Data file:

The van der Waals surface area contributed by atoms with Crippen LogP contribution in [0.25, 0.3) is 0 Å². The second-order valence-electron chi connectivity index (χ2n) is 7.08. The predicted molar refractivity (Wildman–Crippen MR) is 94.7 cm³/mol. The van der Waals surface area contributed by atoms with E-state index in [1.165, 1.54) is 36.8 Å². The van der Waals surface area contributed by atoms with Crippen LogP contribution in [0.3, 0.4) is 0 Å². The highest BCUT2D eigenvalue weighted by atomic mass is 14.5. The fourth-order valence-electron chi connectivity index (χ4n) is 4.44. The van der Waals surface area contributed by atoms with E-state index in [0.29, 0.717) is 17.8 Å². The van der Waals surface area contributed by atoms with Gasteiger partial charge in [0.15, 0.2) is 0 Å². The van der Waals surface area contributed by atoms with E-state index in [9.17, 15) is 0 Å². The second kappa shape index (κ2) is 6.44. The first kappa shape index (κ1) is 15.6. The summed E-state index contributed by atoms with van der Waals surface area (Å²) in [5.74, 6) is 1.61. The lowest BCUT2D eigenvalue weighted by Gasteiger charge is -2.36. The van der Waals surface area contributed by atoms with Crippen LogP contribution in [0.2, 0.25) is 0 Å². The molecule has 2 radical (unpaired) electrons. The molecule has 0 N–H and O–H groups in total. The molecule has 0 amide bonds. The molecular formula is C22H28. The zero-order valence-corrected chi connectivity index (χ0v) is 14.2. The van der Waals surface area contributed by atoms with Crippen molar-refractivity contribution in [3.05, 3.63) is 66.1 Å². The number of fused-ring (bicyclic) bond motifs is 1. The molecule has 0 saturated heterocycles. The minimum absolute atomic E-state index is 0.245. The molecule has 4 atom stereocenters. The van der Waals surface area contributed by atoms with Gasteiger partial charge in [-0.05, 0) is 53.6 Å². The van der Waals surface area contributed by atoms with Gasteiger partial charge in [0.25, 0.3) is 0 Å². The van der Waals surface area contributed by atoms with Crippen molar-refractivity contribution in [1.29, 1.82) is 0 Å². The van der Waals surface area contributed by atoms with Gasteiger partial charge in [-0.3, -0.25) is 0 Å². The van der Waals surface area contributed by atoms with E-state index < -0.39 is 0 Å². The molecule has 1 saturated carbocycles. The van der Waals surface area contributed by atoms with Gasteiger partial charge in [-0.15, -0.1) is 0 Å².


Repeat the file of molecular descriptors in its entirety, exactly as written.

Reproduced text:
The van der Waals surface area contributed by atoms with Crippen LogP contribution in [0.25, 0.3) is 0 Å². The second-order valence-electron chi connectivity index (χ2n) is 7.08. The predicted molar refractivity (Wildman–Crippen MR) is 94.7 cm³/mol. The van der Waals surface area contributed by atoms with E-state index in [1.165, 1.54) is 36.8 Å². The van der Waals surface area contributed by atoms with Crippen LogP contribution in [0.3, 0.4) is 0 Å². The highest BCUT2D eigenvalue weighted by atomic mass is 14.5. The fourth-order valence-electron chi connectivity index (χ4n) is 4.44. The van der Waals surface area contributed by atoms with E-state index in [0.29, 0.717) is 17.8 Å². The van der Waals surface area contributed by atoms with Gasteiger partial charge in [0.15, 0.2) is 0 Å². The van der Waals surface area contributed by atoms with E-state index in [9.17, 15) is 0 Å². The second kappa shape index (κ2) is 6.44. The first kappa shape index (κ1) is 15.6. The summed E-state index contributed by atoms with van der Waals surface area (Å²) in [5.74, 6) is 1.61. The lowest BCUT2D eigenvalue weighted by Gasteiger charge is -2.36. The van der Waals surface area contributed by atoms with Crippen LogP contribution in [0.2, 0.25) is 0 Å². The molecule has 2 radical (unpaired) electrons. The molecule has 0 N–H and O–H groups in total. The molecule has 0 amide bonds. The molecular formula is C22H28. The zero-order valence-corrected chi connectivity index (χ0v) is 14.2. The van der Waals surface area contributed by atoms with Crippen molar-refractivity contribution in [3.05, 3.63) is 66.1 Å². The number of fused-ring (bicyclic) bond motifs is 1. The molecule has 0 saturated heterocycles. The minimum absolute atomic E-state index is 0.245. The molecule has 4 atom stereocenters. The van der Waals surface area contributed by atoms with Gasteiger partial charge in [-0.05, 0) is 53.6 Å². The van der Waals surface area contributed by atoms with Gasteiger partial charge in [0.25, 0.3) is 0 Å². The van der Waals surface area contributed by atoms with Crippen molar-refractivity contribution in [1.29, 1.82) is 0 Å². The van der Waals surface area contributed by atoms with Gasteiger partial charge in [-0.3, -0.25) is 0 Å². The van der Waals surface area contributed by atoms with E-state index < -0.39 is 0 Å². The molecule has 1 saturated carbocycles. The van der Waals surface area contributed by atoms with Gasteiger partial charge in [-0.15, -0.1) is 0 Å².